Helical land 70 in the feeding zone is of such length, depth and pitch designed for the conveying of solids into melting zone I. As shown in FIG. 2, at a point within melting zone I and II where some melting has occurred, a portion 76 of the helical land 70 increases in pitch to speed up the movement of the resin particles. At a point slightly upstream therefrom a second helical land 78 begins from the first helical land 70 to diverge therefrom and to define an auxiliary channel 79. At that point the depth of the main channel 72 decreases along the length of the extruder screw 68. The periphery of main helical land has a constant diameter throughout and is spaced closer to the inner surface of the extruder bore than is the periphery of the auxiliary land 78. As a result, the molten resin material in melting zone I and II is increased in speed and any molten resin in the main channel 72 tends to flow freely over the lower periphery of the auxiliary land 78 into the auxiliary channel 79.
The auxiliary helical land 78 terminates at the begining at the metering zone III at point 80. However, the depth of the main channel 72 remains constant.
In operation as screw 68 is rotated, the resin particles are fed from inlet 64 into the feed zone. As the material enters the melting zone I, it is subjected to a shearing action against the extruder bore, which together with the heat thereof begins to melt the resin. Melting of the resin occurs at the interface between the solid resinous material and the bore and toward the rear of the main channel 72 adjacent main land 70. By the time the material has reached the area of the auxiliary channel 79 a portion of the resin is in the molten state. At this point, the lead or pitch of land 70 increases without any increase in the cross sectional area of main channel 72 at which point the resin is moved at a more rapid rate and any pressure that has occurred on the resin in main channel 72 is substantially reduced. Thus, the molten resin in the main channel 72 is permitted to pass relatively freely into the empty leading edge of the auxiliary channel 79. When such molten material moves freely into the auxiliary channel 79, additional volumetric area is made available for an increased amount of solid resin.
Continued rotation of screw 68 will produce further melting in main channel 72 and any molten resin will pass progressively freely into the auxiliary channel 79 until such auxiliary channel 79 is full at a point downstream. After such auxiliary channel 79 is full of molten material, no further molten material will flow over the auxiliary land 78 into the auxiliary channel 79 and continued rotation of the screw will force the solid resin in the main channel 72 to be sheared against the heated surface of the bore to be melted.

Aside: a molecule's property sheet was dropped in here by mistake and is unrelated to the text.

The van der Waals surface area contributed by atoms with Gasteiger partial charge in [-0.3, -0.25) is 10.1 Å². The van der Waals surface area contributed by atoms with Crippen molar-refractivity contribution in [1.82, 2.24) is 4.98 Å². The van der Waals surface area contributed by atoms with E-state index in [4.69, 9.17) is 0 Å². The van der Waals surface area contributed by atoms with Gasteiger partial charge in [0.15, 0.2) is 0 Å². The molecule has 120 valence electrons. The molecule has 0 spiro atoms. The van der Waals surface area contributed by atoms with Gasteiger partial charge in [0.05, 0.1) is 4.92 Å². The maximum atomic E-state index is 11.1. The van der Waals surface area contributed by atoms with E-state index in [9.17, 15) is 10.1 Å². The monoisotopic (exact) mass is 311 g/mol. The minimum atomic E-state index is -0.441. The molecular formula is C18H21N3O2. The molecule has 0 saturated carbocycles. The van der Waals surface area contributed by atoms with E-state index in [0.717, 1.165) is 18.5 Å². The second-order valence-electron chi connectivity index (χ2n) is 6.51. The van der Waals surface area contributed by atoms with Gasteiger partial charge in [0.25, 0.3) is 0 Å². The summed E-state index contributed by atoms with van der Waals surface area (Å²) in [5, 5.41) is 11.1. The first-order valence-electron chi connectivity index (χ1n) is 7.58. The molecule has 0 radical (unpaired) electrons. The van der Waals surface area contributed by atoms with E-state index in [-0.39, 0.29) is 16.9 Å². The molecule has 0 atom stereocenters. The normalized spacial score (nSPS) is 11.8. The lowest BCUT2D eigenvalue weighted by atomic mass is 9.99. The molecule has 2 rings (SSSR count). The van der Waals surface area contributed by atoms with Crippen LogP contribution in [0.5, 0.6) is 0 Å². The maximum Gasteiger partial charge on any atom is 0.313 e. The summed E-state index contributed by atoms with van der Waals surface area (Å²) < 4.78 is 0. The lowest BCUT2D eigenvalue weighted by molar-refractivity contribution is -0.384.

Metering zone III is quite shallow and long and has a greater pitch than melting zones I and II, so that a greater area of molten resin is exposed to the heated surface of the bore. Within metering zone III, a mixing section 82 may be provided to give low shear mixing and uniformity of melt.
The temperatures of zones I, II and III may preferably be approximately 275° - 280° F., 360° - 365° F and 380° - 385° F., respectively.
At the end of the extruder barrel 60 may be disposed a breaker plate 84 which comprises a single hundred mesh or a pair of twenty mesh screen means to give a back pressure which drives monomer contaminants backwards and provides additional mixing.
With reference to FIG. 1, downstream of such breaker plate 84 is disposed heating and adapter means 86 (Zone IV in FIG. 1) for channeling such molten resin to static mixer 88, shown schematically in FIG. 1, from which the molten resinous material is delivered to a sheeting die means 90. Also, film die means are intended to be included. Heated sheeting die means 90 is divided into heated zones V, VI and VII which are maintained at approximately 375° - 400° F., 385° - 405° F., and 400° - 420° F., respectively with a temperature in the melt zone of approximately 350° F. Heating and adaptor means 86 (Zone IV) is preferably maintained at approximately 360° F. The die lips of such sheeting die 90 are heated and any remaining monomer contaminants are removed thereby. The die lips of sheeting die 90 are preferably maintained at approximately 380° - 390° F. From the sheeting die means 90, which utilizes a die pressure of approximately 650 - 800 pounds per square inch, a clear film is obtained. Such hot melt film is dropped onto release paper for rolling between a nip roll and chill roll at approximately 60 pounds per square inch to produce the final film of proper and uniform gauge.
FIG. 3 shows a cross section of a film 92 in accordance with the present invention on a substrate backing material, which may have a release coating 94 as shown or may be an appropriate uncoated substrate material, such as foil. Film 92 is of uniform and controlled thickness or gauge, which thickness depends upon the particular adhesive or coating application concerned. Typical thicknesses of the finished film are 2 - 10 mils.
Upon review of the disclosure hereof containing the methods, characteristics, features and advantages of the present invention modifications and variations will become apparent to those skilled in the art and such modifications and variations are intended to be covered herein.
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|U.S. Classification||428/196, 156/244.24, 428/204, 442/291, 428/349, 264/331.19, 264/216, 264/213, 264/210.2, 156/246, 428/207, 524/606, 156/277, 428/200|
|International Classification||B29C47/00, B29C47/38|
|Cooperative Classification||Y10T442/3894, Y10T428/2826, Y10T428/24876, Y10T428/24843, Y10T428/2481, Y10T428/24901, B29C47/025, B29C47/0021, B29C47/38, B29C47/0011, B29C47/0069, B29C47/043, B29C47/065|